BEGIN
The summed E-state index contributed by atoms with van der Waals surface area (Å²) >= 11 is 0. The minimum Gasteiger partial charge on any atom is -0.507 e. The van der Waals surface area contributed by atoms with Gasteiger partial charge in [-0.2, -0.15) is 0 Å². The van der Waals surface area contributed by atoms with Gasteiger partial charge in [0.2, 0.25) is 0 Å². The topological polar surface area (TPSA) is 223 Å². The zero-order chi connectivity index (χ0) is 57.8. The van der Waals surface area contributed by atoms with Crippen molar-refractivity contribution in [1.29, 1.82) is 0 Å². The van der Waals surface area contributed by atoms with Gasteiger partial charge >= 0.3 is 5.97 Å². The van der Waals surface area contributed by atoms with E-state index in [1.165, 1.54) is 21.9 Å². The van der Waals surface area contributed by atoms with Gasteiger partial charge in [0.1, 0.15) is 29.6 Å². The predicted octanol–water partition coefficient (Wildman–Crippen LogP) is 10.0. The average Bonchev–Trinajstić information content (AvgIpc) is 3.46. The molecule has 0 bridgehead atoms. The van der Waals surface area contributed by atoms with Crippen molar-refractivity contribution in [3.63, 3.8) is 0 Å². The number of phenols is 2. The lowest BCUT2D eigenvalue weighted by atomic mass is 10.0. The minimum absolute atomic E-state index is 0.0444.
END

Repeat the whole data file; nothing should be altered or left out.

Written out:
The summed E-state index contributed by atoms with van der Waals surface area (Å²) >= 11 is 0. The minimum Gasteiger partial charge on any atom is -0.507 e. The van der Waals surface area contributed by atoms with Gasteiger partial charge in [-0.2, -0.15) is 0 Å². The van der Waals surface area contributed by atoms with Gasteiger partial charge in [0.2, 0.25) is 0 Å². The topological polar surface area (TPSA) is 223 Å². The zero-order chi connectivity index (χ0) is 57.8. The van der Waals surface area contributed by atoms with Crippen molar-refractivity contribution in [1.29, 1.82) is 0 Å². The van der Waals surface area contributed by atoms with Gasteiger partial charge >= 0.3 is 5.97 Å². The van der Waals surface area contributed by atoms with E-state index in [1.165, 1.54) is 21.9 Å². The van der Waals surface area contributed by atoms with Gasteiger partial charge in [0.1, 0.15) is 29.6 Å². The predicted octanol–water partition coefficient (Wildman–Crippen LogP) is 10.0. The average Bonchev–Trinajstić information content (AvgIpc) is 3.46. The molecule has 0 bridgehead atoms. The van der Waals surface area contributed by atoms with Crippen molar-refractivity contribution in [3.63, 3.8) is 0 Å². The number of phenols is 2. The lowest BCUT2D eigenvalue weighted by atomic mass is 10.0. The minimum absolute atomic E-state index is 0.0444.